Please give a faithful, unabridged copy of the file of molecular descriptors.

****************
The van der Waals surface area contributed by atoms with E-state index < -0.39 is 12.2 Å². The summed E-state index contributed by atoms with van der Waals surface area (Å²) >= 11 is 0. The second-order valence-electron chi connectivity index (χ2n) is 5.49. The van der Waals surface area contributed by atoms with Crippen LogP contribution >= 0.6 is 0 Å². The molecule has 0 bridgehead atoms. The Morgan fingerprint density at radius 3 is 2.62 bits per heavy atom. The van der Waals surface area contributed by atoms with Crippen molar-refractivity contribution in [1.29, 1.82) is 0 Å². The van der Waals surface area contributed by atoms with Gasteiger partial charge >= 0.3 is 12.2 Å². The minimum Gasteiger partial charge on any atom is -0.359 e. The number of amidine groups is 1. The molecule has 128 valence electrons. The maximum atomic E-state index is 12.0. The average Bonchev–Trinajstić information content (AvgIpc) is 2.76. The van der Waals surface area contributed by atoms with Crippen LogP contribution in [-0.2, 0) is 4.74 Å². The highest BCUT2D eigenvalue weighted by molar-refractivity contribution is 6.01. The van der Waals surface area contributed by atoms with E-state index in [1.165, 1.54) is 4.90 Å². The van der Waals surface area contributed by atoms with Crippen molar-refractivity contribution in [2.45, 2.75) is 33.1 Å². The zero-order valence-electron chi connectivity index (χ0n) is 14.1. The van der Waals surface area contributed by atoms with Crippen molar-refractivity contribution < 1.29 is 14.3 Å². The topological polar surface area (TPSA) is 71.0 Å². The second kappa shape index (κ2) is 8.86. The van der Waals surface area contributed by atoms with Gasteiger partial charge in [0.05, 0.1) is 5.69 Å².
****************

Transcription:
The van der Waals surface area contributed by atoms with E-state index < -0.39 is 12.2 Å². The summed E-state index contributed by atoms with van der Waals surface area (Å²) >= 11 is 0. The second-order valence-electron chi connectivity index (χ2n) is 5.49. The van der Waals surface area contributed by atoms with Crippen LogP contribution >= 0.6 is 0 Å². The molecule has 0 bridgehead atoms. The Morgan fingerprint density at radius 3 is 2.62 bits per heavy atom. The van der Waals surface area contributed by atoms with Crippen molar-refractivity contribution in [1.29, 1.82) is 0 Å². The van der Waals surface area contributed by atoms with Gasteiger partial charge >= 0.3 is 12.2 Å². The minimum Gasteiger partial charge on any atom is -0.359 e. The number of amidine groups is 1. The molecule has 128 valence electrons. The maximum atomic E-state index is 12.0. The average Bonchev–Trinajstić information content (AvgIpc) is 2.76. The van der Waals surface area contributed by atoms with Crippen LogP contribution in [-0.2, 0) is 4.74 Å². The highest BCUT2D eigenvalue weighted by molar-refractivity contribution is 6.01. The van der Waals surface area contributed by atoms with E-state index in [1.165, 1.54) is 4.90 Å². The van der Waals surface area contributed by atoms with Crippen molar-refractivity contribution in [2.45, 2.75) is 33.1 Å². The zero-order valence-electron chi connectivity index (χ0n) is 14.1. The van der Waals surface area contributed by atoms with Crippen molar-refractivity contribution < 1.29 is 14.3 Å². The topological polar surface area (TPSA) is 71.0 Å². The second kappa shape index (κ2) is 8.86. The van der Waals surface area contributed by atoms with Gasteiger partial charge in [0.05, 0.1) is 5.69 Å².